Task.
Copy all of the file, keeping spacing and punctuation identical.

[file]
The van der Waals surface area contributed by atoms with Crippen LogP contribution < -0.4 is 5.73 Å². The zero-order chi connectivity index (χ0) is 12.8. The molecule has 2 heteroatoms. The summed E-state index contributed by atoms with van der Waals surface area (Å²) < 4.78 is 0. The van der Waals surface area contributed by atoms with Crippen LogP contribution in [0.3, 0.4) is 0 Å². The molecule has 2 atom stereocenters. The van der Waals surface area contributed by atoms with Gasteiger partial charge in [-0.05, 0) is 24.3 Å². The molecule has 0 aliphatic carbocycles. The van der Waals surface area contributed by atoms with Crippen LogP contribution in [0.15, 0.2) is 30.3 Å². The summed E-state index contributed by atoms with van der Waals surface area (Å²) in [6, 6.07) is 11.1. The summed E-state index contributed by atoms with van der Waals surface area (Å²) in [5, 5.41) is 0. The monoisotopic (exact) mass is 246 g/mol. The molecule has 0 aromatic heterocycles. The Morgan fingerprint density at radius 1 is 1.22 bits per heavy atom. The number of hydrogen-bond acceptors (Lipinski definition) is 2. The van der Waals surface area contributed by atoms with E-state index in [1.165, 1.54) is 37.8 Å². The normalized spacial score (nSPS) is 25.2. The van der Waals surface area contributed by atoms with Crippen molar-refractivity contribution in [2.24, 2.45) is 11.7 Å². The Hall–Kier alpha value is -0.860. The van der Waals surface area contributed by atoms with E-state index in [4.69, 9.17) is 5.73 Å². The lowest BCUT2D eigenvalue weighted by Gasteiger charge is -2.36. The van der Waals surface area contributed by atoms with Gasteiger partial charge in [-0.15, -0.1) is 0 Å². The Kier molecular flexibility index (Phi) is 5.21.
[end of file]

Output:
The van der Waals surface area contributed by atoms with Crippen LogP contribution < -0.4 is 5.73 Å². The zero-order chi connectivity index (χ0) is 12.8. The molecule has 2 heteroatoms. The summed E-state index contributed by atoms with van der Waals surface area (Å²) < 4.78 is 0. The van der Waals surface area contributed by atoms with Crippen LogP contribution in [0.3, 0.4) is 0 Å². The molecule has 2 atom stereocenters. The van der Waals surface area contributed by atoms with Gasteiger partial charge in [-0.05, 0) is 24.3 Å². The molecule has 0 aliphatic carbocycles. The van der Waals surface area contributed by atoms with Crippen LogP contribution in [0.15, 0.2) is 30.3 Å². The summed E-state index contributed by atoms with van der Waals surface area (Å²) in [6, 6.07) is 11.1. The summed E-state index contributed by atoms with van der Waals surface area (Å²) in [5, 5.41) is 0. The monoisotopic (exact) mass is 246 g/mol. The molecule has 0 aromatic heterocycles. The Morgan fingerprint density at radius 1 is 1.22 bits per heavy atom. The number of hydrogen-bond acceptors (Lipinski definition) is 2. The van der Waals surface area contributed by atoms with E-state index in [1.165, 1.54) is 37.8 Å². The normalized spacial score (nSPS) is 25.2. The van der Waals surface area contributed by atoms with Crippen molar-refractivity contribution in [2.24, 2.45) is 11.7 Å². The Hall–Kier alpha value is -0.860. The van der Waals surface area contributed by atoms with E-state index in [4.69, 9.17) is 5.73 Å². The lowest BCUT2D eigenvalue weighted by Gasteiger charge is -2.36. The van der Waals surface area contributed by atoms with Gasteiger partial charge in [-0.15, -0.1) is 0 Å². The Kier molecular flexibility index (Phi) is 5.21.